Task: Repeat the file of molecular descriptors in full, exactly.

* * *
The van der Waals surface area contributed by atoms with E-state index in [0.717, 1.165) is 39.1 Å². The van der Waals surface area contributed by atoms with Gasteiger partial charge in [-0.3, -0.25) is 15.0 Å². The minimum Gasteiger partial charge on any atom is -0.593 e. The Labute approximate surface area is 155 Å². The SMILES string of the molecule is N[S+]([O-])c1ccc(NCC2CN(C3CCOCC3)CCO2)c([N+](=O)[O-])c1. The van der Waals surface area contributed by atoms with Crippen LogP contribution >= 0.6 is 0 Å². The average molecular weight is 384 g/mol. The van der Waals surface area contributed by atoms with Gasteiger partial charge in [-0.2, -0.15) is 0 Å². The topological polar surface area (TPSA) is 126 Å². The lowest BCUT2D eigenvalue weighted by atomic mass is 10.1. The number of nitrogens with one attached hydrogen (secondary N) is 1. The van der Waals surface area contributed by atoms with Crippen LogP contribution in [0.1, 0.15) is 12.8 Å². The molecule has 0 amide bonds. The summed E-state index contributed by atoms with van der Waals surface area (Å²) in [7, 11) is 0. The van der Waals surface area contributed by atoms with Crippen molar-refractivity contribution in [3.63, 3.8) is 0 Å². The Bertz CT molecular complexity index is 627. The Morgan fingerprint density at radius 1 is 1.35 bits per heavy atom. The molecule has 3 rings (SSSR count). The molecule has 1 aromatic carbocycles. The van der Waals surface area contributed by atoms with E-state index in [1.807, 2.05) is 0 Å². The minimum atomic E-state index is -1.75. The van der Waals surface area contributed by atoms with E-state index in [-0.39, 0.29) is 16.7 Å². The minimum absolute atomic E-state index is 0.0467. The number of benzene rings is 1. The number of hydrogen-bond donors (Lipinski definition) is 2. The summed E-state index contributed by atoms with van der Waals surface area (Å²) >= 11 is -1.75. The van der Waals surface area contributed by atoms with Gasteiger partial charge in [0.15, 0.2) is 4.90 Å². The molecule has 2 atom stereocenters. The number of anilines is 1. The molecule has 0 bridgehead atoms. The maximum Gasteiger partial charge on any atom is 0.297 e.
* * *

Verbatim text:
The van der Waals surface area contributed by atoms with E-state index in [0.717, 1.165) is 39.1 Å². The van der Waals surface area contributed by atoms with Gasteiger partial charge in [-0.3, -0.25) is 15.0 Å². The minimum Gasteiger partial charge on any atom is -0.593 e. The Labute approximate surface area is 155 Å². The SMILES string of the molecule is N[S+]([O-])c1ccc(NCC2CN(C3CCOCC3)CCO2)c([N+](=O)[O-])c1. The van der Waals surface area contributed by atoms with Crippen LogP contribution >= 0.6 is 0 Å². The average molecular weight is 384 g/mol. The van der Waals surface area contributed by atoms with Gasteiger partial charge in [-0.2, -0.15) is 0 Å². The topological polar surface area (TPSA) is 126 Å². The lowest BCUT2D eigenvalue weighted by atomic mass is 10.1. The number of nitrogens with one attached hydrogen (secondary N) is 1. The van der Waals surface area contributed by atoms with Crippen LogP contribution in [0.1, 0.15) is 12.8 Å². The molecule has 0 amide bonds. The summed E-state index contributed by atoms with van der Waals surface area (Å²) in [7, 11) is 0. The van der Waals surface area contributed by atoms with Crippen molar-refractivity contribution in [3.63, 3.8) is 0 Å². The Bertz CT molecular complexity index is 627. The Morgan fingerprint density at radius 1 is 1.35 bits per heavy atom. The molecule has 3 rings (SSSR count). The molecule has 1 aromatic carbocycles. The van der Waals surface area contributed by atoms with E-state index in [1.807, 2.05) is 0 Å². The minimum atomic E-state index is -1.75. The van der Waals surface area contributed by atoms with E-state index in [-0.39, 0.29) is 16.7 Å². The minimum absolute atomic E-state index is 0.0467. The number of benzene rings is 1. The number of hydrogen-bond donors (Lipinski definition) is 2. The summed E-state index contributed by atoms with van der Waals surface area (Å²) >= 11 is -1.75. The van der Waals surface area contributed by atoms with Gasteiger partial charge in [0.15, 0.2) is 4.90 Å². The molecule has 2 atom stereocenters. The number of anilines is 1. The molecule has 0 bridgehead atoms. The maximum Gasteiger partial charge on any atom is 0.297 e.